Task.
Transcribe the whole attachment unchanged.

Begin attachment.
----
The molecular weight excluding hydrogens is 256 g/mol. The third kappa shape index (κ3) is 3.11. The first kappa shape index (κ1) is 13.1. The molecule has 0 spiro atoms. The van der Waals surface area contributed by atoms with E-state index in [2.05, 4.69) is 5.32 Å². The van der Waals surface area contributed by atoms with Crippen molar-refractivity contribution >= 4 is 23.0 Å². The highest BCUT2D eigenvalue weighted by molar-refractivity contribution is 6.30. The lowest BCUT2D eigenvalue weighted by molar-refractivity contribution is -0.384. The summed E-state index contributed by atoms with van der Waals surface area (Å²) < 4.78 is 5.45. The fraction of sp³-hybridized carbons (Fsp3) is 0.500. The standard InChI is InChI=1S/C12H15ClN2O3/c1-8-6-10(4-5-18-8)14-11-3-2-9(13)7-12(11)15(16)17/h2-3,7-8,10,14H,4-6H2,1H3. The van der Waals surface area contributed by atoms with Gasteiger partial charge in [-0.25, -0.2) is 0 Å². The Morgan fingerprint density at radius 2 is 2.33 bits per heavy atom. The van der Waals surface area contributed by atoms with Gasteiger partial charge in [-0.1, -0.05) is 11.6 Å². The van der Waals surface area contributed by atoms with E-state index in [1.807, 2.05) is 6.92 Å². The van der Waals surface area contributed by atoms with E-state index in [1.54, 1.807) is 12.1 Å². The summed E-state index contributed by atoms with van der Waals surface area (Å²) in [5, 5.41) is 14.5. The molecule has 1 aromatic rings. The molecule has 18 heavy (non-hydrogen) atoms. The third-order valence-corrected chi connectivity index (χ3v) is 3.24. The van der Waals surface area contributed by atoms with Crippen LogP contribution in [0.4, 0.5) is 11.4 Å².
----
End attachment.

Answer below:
The molecular weight excluding hydrogens is 256 g/mol. The third kappa shape index (κ3) is 3.11. The first kappa shape index (κ1) is 13.1. The molecule has 0 spiro atoms. The van der Waals surface area contributed by atoms with E-state index in [2.05, 4.69) is 5.32 Å². The van der Waals surface area contributed by atoms with Crippen molar-refractivity contribution >= 4 is 23.0 Å². The highest BCUT2D eigenvalue weighted by molar-refractivity contribution is 6.30. The lowest BCUT2D eigenvalue weighted by molar-refractivity contribution is -0.384. The summed E-state index contributed by atoms with van der Waals surface area (Å²) < 4.78 is 5.45. The fraction of sp³-hybridized carbons (Fsp3) is 0.500. The standard InChI is InChI=1S/C12H15ClN2O3/c1-8-6-10(4-5-18-8)14-11-3-2-9(13)7-12(11)15(16)17/h2-3,7-8,10,14H,4-6H2,1H3. The van der Waals surface area contributed by atoms with Gasteiger partial charge in [-0.25, -0.2) is 0 Å². The Morgan fingerprint density at radius 2 is 2.33 bits per heavy atom. The van der Waals surface area contributed by atoms with Gasteiger partial charge in [-0.1, -0.05) is 11.6 Å². The van der Waals surface area contributed by atoms with E-state index in [1.807, 2.05) is 6.92 Å². The van der Waals surface area contributed by atoms with E-state index in [1.54, 1.807) is 12.1 Å². The summed E-state index contributed by atoms with van der Waals surface area (Å²) in [5, 5.41) is 14.5. The molecule has 1 aromatic rings. The molecule has 18 heavy (non-hydrogen) atoms. The third-order valence-corrected chi connectivity index (χ3v) is 3.24. The van der Waals surface area contributed by atoms with Crippen LogP contribution in [0.4, 0.5) is 11.4 Å².